Facebook Releases Suicide Prevention Tools
When a friend makes a cry for help, you can now act immediately
Consider this: Of American internet users, 87% of 18-29 year olds acknowledge that they use Facebook . The same age group also has our highest suicide rate . In light of these—and other—alarming suicide statistics, Facebook is getting involved.
Starting this week, in the same upper right corner where you can elect to save or block a post, you’ll now be able to offer support or report the need for immediate help. If you flag a post as a potential risk warning (ie, this user is in danger of self-harm), the post can be immediately reviewed by members of Facebook’s global community operations team. These team members have received training in risk evaluation and suicide prevention. And if you don’t want to get outsiders involved, the new tools offer ways of educating yourself or reaching out directly to the person in need (or to a mutual friend, to coordinate help efforts).
The tools come in response to President Obama’s call to recognize and treat mental health issues early—itself a response to suicide rates hitting a 30-year high. They are geared toward friends of someone who may be suffering or having suicidal thoughts, as well as those in crisis themselves.
Given the saturation of Facebook across the world, building tools within the system—rather than directing members to a separate website or app—is smart. The new features are based on established and well-researched suicide prevention tools and understanding of dialectical behavioral therapy . Facebook worked closely with Dr. John Draper, executive director of the National Suicide Prevention Lifeline , to understand and incorporate his organization's best practices and experience. Draper feels like Facebook’s approach here is sharp and direct.
“These are tools that have long been neglected,” he says. “We need to do a better job to provide a platform on which people can help themselves and others. This is telling people ‘You don’t need to go through your health insurance or an approved network to seek help.’”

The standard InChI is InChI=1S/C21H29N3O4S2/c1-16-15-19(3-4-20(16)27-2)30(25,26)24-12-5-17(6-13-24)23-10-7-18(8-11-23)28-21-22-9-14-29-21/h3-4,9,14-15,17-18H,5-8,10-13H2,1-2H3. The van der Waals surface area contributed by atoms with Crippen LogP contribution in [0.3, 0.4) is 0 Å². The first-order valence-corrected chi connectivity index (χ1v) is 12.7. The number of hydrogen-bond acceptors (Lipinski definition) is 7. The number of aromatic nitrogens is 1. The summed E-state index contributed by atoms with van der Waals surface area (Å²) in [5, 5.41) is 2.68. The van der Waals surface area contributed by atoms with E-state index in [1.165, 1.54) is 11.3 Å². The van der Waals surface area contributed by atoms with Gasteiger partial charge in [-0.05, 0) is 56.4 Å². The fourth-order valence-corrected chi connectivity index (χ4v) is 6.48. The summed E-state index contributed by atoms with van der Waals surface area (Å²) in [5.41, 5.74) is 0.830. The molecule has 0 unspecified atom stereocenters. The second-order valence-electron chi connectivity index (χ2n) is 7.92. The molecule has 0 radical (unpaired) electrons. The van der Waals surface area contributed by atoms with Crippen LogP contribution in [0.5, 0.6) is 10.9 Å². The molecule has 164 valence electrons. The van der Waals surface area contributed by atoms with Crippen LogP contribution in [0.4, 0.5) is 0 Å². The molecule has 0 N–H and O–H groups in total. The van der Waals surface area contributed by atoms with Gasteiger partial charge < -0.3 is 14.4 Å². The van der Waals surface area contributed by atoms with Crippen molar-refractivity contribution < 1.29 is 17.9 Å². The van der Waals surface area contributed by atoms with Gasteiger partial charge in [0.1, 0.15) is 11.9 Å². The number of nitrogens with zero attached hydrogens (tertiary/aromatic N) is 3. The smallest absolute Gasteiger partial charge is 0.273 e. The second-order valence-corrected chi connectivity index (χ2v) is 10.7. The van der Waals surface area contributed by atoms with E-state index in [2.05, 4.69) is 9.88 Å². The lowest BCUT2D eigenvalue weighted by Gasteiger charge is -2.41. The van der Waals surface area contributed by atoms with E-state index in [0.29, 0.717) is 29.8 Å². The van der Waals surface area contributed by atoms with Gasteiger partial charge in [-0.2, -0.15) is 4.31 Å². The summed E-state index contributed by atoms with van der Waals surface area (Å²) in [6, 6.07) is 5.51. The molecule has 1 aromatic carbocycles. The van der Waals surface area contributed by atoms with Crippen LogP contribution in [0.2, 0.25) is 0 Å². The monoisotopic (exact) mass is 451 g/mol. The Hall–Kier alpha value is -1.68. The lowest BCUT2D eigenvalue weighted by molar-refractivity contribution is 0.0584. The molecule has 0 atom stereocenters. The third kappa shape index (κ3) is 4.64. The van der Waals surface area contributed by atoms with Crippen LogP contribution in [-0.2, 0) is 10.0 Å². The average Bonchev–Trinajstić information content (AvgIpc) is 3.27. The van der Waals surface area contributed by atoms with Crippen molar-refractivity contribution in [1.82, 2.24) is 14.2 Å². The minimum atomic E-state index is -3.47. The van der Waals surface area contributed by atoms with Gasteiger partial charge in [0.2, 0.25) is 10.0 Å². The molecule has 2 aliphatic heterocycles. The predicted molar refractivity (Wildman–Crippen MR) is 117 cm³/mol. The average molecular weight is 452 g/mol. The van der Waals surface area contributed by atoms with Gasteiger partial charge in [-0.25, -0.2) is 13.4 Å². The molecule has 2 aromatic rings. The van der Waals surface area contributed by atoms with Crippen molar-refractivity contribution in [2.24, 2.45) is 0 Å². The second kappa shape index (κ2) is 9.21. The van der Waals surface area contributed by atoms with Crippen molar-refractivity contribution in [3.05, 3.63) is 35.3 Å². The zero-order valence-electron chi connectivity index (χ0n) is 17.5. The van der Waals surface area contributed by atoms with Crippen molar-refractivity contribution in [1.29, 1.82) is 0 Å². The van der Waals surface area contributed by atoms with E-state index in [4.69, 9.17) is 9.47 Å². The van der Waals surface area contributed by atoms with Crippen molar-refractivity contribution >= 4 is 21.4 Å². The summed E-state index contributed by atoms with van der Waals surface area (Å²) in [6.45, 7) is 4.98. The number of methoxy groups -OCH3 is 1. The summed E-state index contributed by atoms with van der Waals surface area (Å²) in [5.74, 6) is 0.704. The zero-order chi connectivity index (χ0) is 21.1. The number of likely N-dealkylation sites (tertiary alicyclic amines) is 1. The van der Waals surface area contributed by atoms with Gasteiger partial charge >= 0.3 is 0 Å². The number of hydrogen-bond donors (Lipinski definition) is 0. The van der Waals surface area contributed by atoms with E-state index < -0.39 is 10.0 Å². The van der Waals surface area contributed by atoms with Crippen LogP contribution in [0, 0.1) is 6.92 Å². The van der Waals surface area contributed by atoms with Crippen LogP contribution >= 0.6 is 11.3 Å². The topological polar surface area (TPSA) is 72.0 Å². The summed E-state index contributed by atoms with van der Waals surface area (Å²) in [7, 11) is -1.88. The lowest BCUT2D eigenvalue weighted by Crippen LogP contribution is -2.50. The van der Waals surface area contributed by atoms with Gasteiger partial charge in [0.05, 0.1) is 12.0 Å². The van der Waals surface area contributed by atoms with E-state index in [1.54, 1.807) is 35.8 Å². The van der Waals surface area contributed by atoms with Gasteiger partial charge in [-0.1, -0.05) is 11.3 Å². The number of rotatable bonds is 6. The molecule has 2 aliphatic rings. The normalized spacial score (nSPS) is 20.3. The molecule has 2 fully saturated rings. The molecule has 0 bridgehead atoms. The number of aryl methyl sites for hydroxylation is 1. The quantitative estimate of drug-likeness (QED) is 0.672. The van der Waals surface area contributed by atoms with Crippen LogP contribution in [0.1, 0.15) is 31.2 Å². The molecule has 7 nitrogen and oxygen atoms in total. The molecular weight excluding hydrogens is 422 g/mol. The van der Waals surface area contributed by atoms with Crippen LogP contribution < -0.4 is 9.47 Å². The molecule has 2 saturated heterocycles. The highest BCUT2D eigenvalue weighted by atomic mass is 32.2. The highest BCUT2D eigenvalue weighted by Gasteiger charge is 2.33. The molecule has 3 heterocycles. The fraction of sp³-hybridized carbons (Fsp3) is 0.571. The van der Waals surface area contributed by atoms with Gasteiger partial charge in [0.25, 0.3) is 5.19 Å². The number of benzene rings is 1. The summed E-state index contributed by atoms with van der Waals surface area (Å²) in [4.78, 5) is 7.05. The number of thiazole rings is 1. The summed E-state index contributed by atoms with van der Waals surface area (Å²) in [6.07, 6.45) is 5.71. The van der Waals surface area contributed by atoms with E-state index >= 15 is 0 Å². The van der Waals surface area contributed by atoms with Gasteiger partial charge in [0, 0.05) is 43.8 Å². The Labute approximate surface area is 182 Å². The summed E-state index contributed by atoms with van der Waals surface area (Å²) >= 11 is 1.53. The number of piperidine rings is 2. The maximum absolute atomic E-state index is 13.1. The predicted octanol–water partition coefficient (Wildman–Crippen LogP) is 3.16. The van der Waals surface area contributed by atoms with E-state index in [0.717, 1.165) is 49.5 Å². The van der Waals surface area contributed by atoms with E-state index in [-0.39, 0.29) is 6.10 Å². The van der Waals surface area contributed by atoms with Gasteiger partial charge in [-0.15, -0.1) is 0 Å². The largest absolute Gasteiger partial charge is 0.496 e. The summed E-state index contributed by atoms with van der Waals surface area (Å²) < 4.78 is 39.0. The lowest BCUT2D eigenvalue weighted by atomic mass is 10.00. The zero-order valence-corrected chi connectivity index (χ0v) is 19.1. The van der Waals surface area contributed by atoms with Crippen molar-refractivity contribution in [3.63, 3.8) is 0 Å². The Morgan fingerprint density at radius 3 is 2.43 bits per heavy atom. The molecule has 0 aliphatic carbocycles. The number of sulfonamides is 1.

Should a friend be concerned with another’s post or photo, this drop down now includes an option to report the post for being “threatening, violent, or suicidal”. After selecting “suicidal”, Facebook will be notified. But, as Draper says, “Aside from reporting this person, you’re given something to do on your own. This is a tool for people who have already been validated as friends and can state their concern.”
The second set of prompts to appear on the screen include NSPL’s best practices, the foremost being to call 911 should you believe a person is in immediate danger. From there, the options include reaching out to the friend in need with a suggested text, anonymously reporting the post to Facebook for action, or chatting live with a representative from Lifeline for 24/7 advice. Should you not want to reach out to the friend in crisis directly, your call for action will remain anonymous.
While it is long maintained that “no specific tests are capable of identifying a suicidal person,” the Suicide Prevention Resource Center supports strong social networks and community as a method of suicide prevention (despite other possible negative factors linked to one’s social groups). It’s certainly no panacea, but as the world’s most prominent social network, Facebook’s inclusion of this prevention tool is a clear win.